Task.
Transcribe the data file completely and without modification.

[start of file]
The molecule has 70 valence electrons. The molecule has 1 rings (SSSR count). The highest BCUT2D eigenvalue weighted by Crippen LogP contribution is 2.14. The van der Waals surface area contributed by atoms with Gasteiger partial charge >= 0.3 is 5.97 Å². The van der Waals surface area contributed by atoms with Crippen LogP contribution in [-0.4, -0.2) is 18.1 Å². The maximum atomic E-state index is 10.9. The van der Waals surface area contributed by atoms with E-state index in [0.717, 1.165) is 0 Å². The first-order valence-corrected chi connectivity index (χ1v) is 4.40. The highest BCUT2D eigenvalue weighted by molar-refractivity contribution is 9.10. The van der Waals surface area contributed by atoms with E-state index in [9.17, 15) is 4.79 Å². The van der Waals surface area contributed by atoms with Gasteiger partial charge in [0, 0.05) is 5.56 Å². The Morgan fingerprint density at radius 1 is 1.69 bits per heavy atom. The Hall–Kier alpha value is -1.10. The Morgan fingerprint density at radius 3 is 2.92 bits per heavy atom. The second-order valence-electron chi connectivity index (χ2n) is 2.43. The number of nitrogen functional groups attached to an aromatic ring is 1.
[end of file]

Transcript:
The molecule has 70 valence electrons. The molecule has 1 rings (SSSR count). The highest BCUT2D eigenvalue weighted by Crippen LogP contribution is 2.14. The van der Waals surface area contributed by atoms with Gasteiger partial charge >= 0.3 is 5.97 Å². The van der Waals surface area contributed by atoms with Crippen LogP contribution in [-0.4, -0.2) is 18.1 Å². The maximum atomic E-state index is 10.9. The van der Waals surface area contributed by atoms with E-state index in [0.717, 1.165) is 0 Å². The first-order valence-corrected chi connectivity index (χ1v) is 4.40. The highest BCUT2D eigenvalue weighted by molar-refractivity contribution is 9.10. The van der Waals surface area contributed by atoms with E-state index in [9.17, 15) is 4.79 Å². The van der Waals surface area contributed by atoms with Gasteiger partial charge in [0, 0.05) is 5.56 Å². The Morgan fingerprint density at radius 1 is 1.69 bits per heavy atom. The Hall–Kier alpha value is -1.10. The Morgan fingerprint density at radius 3 is 2.92 bits per heavy atom. The second-order valence-electron chi connectivity index (χ2n) is 2.43. The number of nitrogen functional groups attached to an aromatic ring is 1.